A funny, intelligent and informative memoir.

YEAR OF NO SUGAR

A MEMOIR

A Vermont blogger mom’s delightfully readable account of how she and her family survived a yearlong sugar-free diet—and lived to tell the tale.

After Schaub watched a video of a professor of medicine that claimed sugar was “a poison” and suggested that American culture “was the modern-day equivalent of an opium den,” she was both horrified and intrigued. She knew that eating sugar in excess was unhealthy. But Schaub had no idea that sugar—and, specifically, its main ingredient, fructose—was at the heart of a worldwide obesity epidemic that was affecting infants as well as children and adults. Determined to help her family kick the sugar habit (or at least moderate it), the author challenged her husband and two young daughters to live without sugar for one year. What she and her family didn’t realize was that going truly sugarless would mean more than just giving up desserts. They quickly discovered that everything—from bread to soups to salad dressings—contained trace amounts of sugar, but Schaub and her family worked around the problem. They created recipes (a few of which the author shares) for meals made from whole foods and treats sweetened with fruits or dextrose, a sugar which contains no fructose. Over time, the author found that her family’s hyperfondness for sugar gradually faded and that she herself no longer enjoyed confections as much. In fact, she developed powerful, and unpleasant, sugar headaches that left her feeling irritable and lethargic. The most telling result of this experiment revealed itself in her children’s pattern of attendance. During the family’s year of no sugar, the girls’ illness-related absences from school dropped by 75 percent. Sugar may have become the cultural shortcut “to better taste, to more convenience and to ever-higher food industry profits,” but as Schaub suggests, the path to health and happiness is best traveled conscientiously rather than quickly.

A funny, intelligent and informative memoir.

Pub Date: April 8, 2014

ISBN: 978-1-4022-9587-4

Page Count: 320

Publisher: Sourcebooks

Review Posted Online: Feb. 11, 2014

Kirkus Reviews Issue: March 1, 2014

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If the authors are serious, this is a silly, distasteful book. If they are not, it’s a brilliant satire.

THE 48 LAWS OF POWER

The authors have created a sort of anti-Book of Virtues in this encyclopedic compendium of the ways and means of power.

Everyone wants power and everyone is in a constant duplicitous game to gain more power at the expense of others, according to Greene, a screenwriter and former editor at Esquire (Elffers, a book packager, designed the volume, with its attractive marginalia). We live today as courtiers once did in royal courts: we must appear civil while attempting to crush all those around us. This power game can be played well or poorly, and in these 48 laws culled from the history and wisdom of the world’s greatest power players are the rules that must be followed to win. These laws boil down to being as ruthless, selfish, manipulative, and deceitful as possible. Each law, however, gets its own chapter: “Conceal Your Intentions,” “Always Say Less Than Necessary,” “Pose as a Friend, Work as a Spy,” and so on. Each chapter is conveniently broken down into sections on what happened to those who transgressed or observed the particular law, the key elements in this law, and ways to defensively reverse this law when it’s used against you. Quotations in the margins amplify the lesson being taught. While compelling in the way an auto accident might be, the book is simply nonsense. Rules often contradict each other. We are told, for instance, to “be conspicuous at all cost,” then told to “behave like others.” More seriously, Greene never really defines “power,” and he merely asserts, rather than offers evidence for, the Hobbesian world of all against all in which he insists we live. The world may be like this at times, but often it isn’t. To ask why this is so would be a far more useful project.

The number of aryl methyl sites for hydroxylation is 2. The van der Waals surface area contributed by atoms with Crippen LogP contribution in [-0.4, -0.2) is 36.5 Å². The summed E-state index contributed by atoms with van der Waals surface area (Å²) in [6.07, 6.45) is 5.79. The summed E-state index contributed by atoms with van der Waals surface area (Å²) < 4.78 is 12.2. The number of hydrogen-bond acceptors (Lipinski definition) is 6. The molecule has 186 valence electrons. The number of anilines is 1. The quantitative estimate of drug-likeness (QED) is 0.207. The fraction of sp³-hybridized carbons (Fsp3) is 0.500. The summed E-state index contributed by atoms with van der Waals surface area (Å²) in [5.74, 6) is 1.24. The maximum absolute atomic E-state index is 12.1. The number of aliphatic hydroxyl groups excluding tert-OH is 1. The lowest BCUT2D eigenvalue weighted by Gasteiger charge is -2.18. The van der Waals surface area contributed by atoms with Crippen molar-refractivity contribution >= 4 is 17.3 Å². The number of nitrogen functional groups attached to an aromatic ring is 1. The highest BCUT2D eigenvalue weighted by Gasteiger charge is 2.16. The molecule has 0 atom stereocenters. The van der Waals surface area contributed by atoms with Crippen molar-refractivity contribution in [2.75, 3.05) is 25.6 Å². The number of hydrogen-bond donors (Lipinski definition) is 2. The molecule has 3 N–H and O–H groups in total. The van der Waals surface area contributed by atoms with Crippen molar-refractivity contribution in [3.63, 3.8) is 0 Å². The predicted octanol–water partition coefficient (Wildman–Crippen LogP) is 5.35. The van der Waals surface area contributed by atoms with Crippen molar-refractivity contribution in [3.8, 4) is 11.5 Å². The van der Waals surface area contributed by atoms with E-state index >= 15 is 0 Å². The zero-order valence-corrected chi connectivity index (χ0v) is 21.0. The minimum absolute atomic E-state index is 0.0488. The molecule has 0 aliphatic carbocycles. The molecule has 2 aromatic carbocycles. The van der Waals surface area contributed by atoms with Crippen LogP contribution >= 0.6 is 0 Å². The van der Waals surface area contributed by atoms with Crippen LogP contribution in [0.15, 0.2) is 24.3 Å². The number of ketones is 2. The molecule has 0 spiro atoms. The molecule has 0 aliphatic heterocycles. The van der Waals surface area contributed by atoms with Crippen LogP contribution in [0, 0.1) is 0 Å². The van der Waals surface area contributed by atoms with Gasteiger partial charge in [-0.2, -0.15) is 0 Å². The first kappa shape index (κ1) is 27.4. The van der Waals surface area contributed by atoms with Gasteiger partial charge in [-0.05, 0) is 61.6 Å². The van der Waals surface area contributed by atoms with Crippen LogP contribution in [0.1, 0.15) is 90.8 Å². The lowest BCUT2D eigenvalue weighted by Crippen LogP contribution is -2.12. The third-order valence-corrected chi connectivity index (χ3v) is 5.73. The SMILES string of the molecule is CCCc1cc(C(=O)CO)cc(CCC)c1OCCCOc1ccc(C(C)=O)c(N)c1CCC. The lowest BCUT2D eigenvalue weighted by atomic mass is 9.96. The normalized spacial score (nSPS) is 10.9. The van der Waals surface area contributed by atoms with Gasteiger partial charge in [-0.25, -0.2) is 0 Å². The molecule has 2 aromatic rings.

If the authors are serious, this is a silly, distasteful book. If they are not, it’s a brilliant satire.

Pub Date: Sept. 1, 1998

ISBN: 0-670-88146-5

Page Count: 430

Publisher: Viking

Review Posted Online: May 20, 2010

Kirkus Reviews Issue: July 15, 1998

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The author's youthfulness helps to assure the inevitable comparison with the Anne Frank diary although over and above the...

NIGHT

Elie Wiesel spent his early years in a small Transylvanian town as one of four children. 

He was the only one of the family to survive what Francois Maurois, in his introduction, calls the "human holocaust" of the persecution of the Jews, which began with the restrictions, the singularization of the yellow star, the enclosure within the ghetto, and went on to the mass deportations to the ovens of Auschwitz and Buchenwald. There are unforgettable and horrifying scenes here in this spare and sombre memoir of this experience of the hanging of a child, of his first farewell with his father who leaves him an inheritance of a knife and a spoon, and of his last goodbye at Buchenwald his father's corpse is already cold let alone the long months of survival under unconscionable conditions. 

The author's youthfulness helps to assure the inevitable comparison with the Anne Frank diary although over and above the sphere of suffering shared, and in this case extended to the death march itself, there is no spiritual or emotional legacy here to offset any reader reluctance.

Pub Date: Jan. 16, 2006

ISBN: 0374500010

Page Count: 120

Publisher: Hill & Wang

Review Posted Online: Oct. 7, 2011

Kirkus Reviews Issue: Jan. 15, 2006

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